Temperature is a very important process parameter in Friction Stir Welding (FSW), but until lately active control of temperature has not been practiced. Recently, temperature control via a PID controller has proven to be effective. Model Predictive Control (MPC) is a control method that holds promise, but has not been attempted in FSW before. Two different model forms are developed for MPC and are evaluated. The first is a simple first-order plus dead time (FOPDT) model. The second is the Hybrid Heat Source model and is more complex; it combines the heat source method and a 1D discretized thermal model of the FSW tool. Model parameters were determined by fitting model predictions to actual weld data. The models were evaluated for their performance in modeled and unmodeled disturbances once the process was already at a quasi steady state condition and also were evaluated for control immediately after plunge. The FOPDT based MPC controller has very good performance and was comparable in performance to previously proven and well-tuned PID controllers. For small modeled disturbances the FOPDT controller settled within 1°C of the setpoint in 10s with almost no oscillations and only 2°C of overshoot. For large unmodeled disturbances, the FOPDT controller settled within 1°C of the setpoint in 30s with no oscillations and 16°C of overshoot. For the same disturbances, the PID servo controller settled in 30s with no oscillations and 9°C of overshoot, and the PID regulator controller settled in 15s but had almost a full oscillation and 13°C of overshoot.The Hybrid Heat Source MPC controller and the PID regulator controller were also able to control temperature within 5°C of the setpoint immediately after the plunge during the highly transient portion of the weld, which previously had been assumed to be too difficult to control. The PID regulator controller had a high degree of variability between the two runs (a settling time of 10s and 30s, and .5 and 4.5 oscillations before settling), but settled quickly and once settled was able to hold the temperature within 2°C of the setpoint. The HHS MPC controller on the other hand had far fewer oscillations (0 and 1 oscillation) before settling, but could only hold the temperature within 5°C of the setpoint. Both of these controllers performed far better than the FOPDT MPC and PID servo controllers.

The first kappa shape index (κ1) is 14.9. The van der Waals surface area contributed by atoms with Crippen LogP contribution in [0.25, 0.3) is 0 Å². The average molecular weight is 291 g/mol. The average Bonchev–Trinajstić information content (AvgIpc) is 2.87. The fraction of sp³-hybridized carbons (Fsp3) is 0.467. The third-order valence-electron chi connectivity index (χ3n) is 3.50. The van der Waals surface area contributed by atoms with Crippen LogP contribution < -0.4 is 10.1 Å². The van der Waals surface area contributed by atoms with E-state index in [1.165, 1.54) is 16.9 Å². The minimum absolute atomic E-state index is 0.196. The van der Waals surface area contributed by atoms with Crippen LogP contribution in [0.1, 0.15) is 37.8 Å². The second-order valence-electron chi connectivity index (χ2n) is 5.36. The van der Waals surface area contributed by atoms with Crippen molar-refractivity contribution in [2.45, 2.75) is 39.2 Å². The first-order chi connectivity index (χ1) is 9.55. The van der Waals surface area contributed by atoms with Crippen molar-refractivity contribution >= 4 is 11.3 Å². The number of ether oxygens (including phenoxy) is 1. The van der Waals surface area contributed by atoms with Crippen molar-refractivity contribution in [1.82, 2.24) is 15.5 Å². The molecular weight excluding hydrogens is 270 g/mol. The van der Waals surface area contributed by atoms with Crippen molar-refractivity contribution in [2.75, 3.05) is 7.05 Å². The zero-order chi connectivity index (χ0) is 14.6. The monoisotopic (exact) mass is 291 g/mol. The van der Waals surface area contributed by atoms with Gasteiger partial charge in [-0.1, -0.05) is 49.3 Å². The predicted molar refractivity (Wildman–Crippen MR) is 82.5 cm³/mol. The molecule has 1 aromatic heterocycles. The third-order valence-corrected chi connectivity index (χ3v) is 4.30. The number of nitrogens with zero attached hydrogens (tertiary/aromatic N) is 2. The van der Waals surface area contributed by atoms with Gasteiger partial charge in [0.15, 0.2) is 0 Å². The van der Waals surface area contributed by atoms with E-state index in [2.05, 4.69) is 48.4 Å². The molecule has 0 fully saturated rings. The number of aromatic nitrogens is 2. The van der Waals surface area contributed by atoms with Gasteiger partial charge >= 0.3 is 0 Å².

College and Department

Ira A. Fulton College of Engineering and Technology; Mechanical Engineering



Date Submitted


Document Type





MPC, model predictive control, FSW, friction stir welding, heat source method, temperature control, PID, process control